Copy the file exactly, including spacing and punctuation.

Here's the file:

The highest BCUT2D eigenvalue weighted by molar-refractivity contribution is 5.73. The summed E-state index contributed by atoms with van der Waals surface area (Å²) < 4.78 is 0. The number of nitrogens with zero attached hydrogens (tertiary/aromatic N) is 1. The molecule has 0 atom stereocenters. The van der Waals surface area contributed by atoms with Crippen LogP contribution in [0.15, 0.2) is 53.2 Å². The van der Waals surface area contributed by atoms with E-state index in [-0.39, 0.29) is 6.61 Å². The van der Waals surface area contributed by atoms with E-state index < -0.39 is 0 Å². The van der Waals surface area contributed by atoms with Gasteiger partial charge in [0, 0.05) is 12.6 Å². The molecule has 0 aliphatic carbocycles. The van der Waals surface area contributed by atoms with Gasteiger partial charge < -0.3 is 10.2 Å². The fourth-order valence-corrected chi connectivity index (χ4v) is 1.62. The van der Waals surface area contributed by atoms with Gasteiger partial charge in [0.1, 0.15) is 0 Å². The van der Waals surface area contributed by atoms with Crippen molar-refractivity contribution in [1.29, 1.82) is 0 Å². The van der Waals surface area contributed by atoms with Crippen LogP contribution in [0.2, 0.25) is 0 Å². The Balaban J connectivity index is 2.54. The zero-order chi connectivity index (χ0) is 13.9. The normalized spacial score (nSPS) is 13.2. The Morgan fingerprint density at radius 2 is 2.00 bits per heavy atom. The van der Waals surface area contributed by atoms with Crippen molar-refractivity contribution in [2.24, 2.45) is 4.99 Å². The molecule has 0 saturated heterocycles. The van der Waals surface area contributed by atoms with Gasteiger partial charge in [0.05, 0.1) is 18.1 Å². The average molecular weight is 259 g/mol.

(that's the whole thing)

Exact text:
The highest BCUT2D eigenvalue weighted by molar-refractivity contribution is 5.73. The summed E-state index contributed by atoms with van der Waals surface area (Å²) < 4.78 is 0. The number of nitrogens with zero attached hydrogens (tertiary/aromatic N) is 1. The molecule has 0 atom stereocenters. The van der Waals surface area contributed by atoms with Crippen LogP contribution in [0.15, 0.2) is 53.2 Å². The van der Waals surface area contributed by atoms with E-state index in [-0.39, 0.29) is 6.61 Å². The van der Waals surface area contributed by atoms with E-state index < -0.39 is 0 Å². The van der Waals surface area contributed by atoms with Gasteiger partial charge in [0, 0.05) is 12.6 Å². The molecule has 0 aliphatic carbocycles. The van der Waals surface area contributed by atoms with Gasteiger partial charge < -0.3 is 10.2 Å². The fourth-order valence-corrected chi connectivity index (χ4v) is 1.62. The van der Waals surface area contributed by atoms with Gasteiger partial charge in [0.1, 0.15) is 0 Å². The van der Waals surface area contributed by atoms with Crippen molar-refractivity contribution in [1.29, 1.82) is 0 Å². The van der Waals surface area contributed by atoms with Crippen LogP contribution in [0.2, 0.25) is 0 Å². The Balaban J connectivity index is 2.54. The zero-order chi connectivity index (χ0) is 13.9. The normalized spacial score (nSPS) is 13.2. The Morgan fingerprint density at radius 2 is 2.00 bits per heavy atom. The van der Waals surface area contributed by atoms with Crippen molar-refractivity contribution in [2.24, 2.45) is 4.99 Å². The molecule has 0 saturated heterocycles. The van der Waals surface area contributed by atoms with Gasteiger partial charge in [0.05, 0.1) is 18.1 Å². The average molecular weight is 259 g/mol.